One final paragraph of advice: do not burn yourselves out. Be as I am — a reluctant enthusiast… a part-time crusader, a half-hearted fanatic. Save the other half of yourselves and your lives for pleasure and adventure. It is not enough to fight for the land; it is even more important to enjoy it. While you can. While it’s still here. So get out there and hunt and fish and mess around with your friends, ramble out yonder and explore the forests, climb the mountains, bag the peaks, run the rivers, breathe deep of that yet sweet and lucid air, sit quietly for a while and contemplate the precious stillness, the lovely, mysterious, and awesome space. Enjoy yourselves, keep your brain in your head and your head firmly attached to the body, the body active and alive, and I promise you this much; I promise you this one sweet victory over our enemies, over those desk-bound men and women with their hearts in a safe deposit box, and their eyes hypnotized by desk calculators. I promise you this; You will outlive the bastards.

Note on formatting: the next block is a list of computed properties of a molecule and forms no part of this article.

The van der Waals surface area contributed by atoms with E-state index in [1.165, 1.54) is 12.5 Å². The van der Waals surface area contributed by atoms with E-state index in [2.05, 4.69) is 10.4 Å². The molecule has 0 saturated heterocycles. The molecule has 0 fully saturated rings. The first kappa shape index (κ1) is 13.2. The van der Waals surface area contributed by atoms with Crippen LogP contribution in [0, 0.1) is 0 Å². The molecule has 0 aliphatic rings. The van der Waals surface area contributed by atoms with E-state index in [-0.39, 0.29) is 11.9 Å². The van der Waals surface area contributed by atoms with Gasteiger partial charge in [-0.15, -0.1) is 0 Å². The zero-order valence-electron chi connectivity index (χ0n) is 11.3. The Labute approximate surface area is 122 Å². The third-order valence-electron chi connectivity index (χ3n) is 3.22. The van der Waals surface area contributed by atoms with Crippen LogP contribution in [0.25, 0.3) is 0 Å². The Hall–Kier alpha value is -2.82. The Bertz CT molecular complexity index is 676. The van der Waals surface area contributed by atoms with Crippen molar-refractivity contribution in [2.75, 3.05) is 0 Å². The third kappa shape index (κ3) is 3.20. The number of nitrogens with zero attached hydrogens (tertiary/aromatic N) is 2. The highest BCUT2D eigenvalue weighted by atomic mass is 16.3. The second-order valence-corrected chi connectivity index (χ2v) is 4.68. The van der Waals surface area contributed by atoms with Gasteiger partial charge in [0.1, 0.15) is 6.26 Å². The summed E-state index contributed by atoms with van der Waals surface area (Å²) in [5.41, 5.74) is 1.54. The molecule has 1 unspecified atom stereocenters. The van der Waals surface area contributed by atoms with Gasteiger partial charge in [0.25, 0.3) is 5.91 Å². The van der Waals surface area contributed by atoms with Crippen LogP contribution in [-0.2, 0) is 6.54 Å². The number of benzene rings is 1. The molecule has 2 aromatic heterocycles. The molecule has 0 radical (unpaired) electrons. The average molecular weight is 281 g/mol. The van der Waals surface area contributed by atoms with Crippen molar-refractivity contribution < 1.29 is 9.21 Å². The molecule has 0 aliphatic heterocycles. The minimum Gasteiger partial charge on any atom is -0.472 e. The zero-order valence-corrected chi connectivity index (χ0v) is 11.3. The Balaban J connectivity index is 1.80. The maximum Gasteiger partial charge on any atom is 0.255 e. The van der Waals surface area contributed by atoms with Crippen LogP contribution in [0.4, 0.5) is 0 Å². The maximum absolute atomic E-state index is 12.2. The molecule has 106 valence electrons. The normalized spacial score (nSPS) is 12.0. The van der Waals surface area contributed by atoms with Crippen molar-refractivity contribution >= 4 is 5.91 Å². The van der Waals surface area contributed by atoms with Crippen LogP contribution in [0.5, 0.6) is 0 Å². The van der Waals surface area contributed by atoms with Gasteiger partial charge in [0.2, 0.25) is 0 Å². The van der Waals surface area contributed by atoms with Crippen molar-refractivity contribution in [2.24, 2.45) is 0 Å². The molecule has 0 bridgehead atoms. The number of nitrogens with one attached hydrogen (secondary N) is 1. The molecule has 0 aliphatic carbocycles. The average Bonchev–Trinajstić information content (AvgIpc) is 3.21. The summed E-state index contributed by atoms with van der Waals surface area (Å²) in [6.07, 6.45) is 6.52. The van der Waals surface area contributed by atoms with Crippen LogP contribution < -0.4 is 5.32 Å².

(From a speech to environmentalists in Missoula, Montana, and in Colorado, which was published in High Country News, (24 September 1976), under the title “Joy, Shipmates, Joy!”, as quoted in Saving Nature’s Legacy : Protecting and Restoring Biodiversity (1994) by Reed F. Noss, Allen Y. Cooperrider, and Rodger Schlickeisen, p. 338 ISBN 1559632488)